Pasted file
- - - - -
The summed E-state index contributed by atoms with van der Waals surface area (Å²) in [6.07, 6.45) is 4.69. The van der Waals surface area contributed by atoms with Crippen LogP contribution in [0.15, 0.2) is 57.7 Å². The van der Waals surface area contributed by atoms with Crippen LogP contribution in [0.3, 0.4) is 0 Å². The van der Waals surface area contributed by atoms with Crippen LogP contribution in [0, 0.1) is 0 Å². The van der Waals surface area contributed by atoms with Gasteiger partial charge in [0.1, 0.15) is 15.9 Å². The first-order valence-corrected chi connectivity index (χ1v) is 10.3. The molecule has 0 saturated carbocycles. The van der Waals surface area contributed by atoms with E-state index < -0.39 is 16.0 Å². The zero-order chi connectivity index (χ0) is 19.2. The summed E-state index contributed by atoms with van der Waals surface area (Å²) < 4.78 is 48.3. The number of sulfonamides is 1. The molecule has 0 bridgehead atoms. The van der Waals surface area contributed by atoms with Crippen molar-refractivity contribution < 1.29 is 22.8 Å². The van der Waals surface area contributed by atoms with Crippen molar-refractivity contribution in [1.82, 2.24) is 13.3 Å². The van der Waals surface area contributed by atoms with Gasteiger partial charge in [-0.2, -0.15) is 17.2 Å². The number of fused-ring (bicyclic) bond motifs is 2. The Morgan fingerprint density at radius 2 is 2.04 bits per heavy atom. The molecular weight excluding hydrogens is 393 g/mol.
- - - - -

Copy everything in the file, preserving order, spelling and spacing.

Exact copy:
The summed E-state index contributed by atoms with van der Waals surface area (Å²) in [6.07, 6.45) is 4.69. The van der Waals surface area contributed by atoms with Crippen LogP contribution in [0.15, 0.2) is 57.7 Å². The van der Waals surface area contributed by atoms with Crippen LogP contribution in [0.3, 0.4) is 0 Å². The van der Waals surface area contributed by atoms with Crippen LogP contribution in [0, 0.1) is 0 Å². The van der Waals surface area contributed by atoms with Gasteiger partial charge in [0.1, 0.15) is 15.9 Å². The first-order valence-corrected chi connectivity index (χ1v) is 10.3. The molecule has 0 saturated carbocycles. The van der Waals surface area contributed by atoms with E-state index < -0.39 is 16.0 Å². The zero-order chi connectivity index (χ0) is 19.2. The summed E-state index contributed by atoms with van der Waals surface area (Å²) < 4.78 is 48.3. The number of sulfonamides is 1. The molecule has 0 bridgehead atoms. The van der Waals surface area contributed by atoms with Crippen molar-refractivity contribution < 1.29 is 22.8 Å². The van der Waals surface area contributed by atoms with Crippen molar-refractivity contribution in [1.82, 2.24) is 13.3 Å². The van der Waals surface area contributed by atoms with Gasteiger partial charge in [-0.2, -0.15) is 17.2 Å². The number of fused-ring (bicyclic) bond motifs is 2. The Morgan fingerprint density at radius 2 is 2.04 bits per heavy atom. The molecular weight excluding hydrogens is 393 g/mol.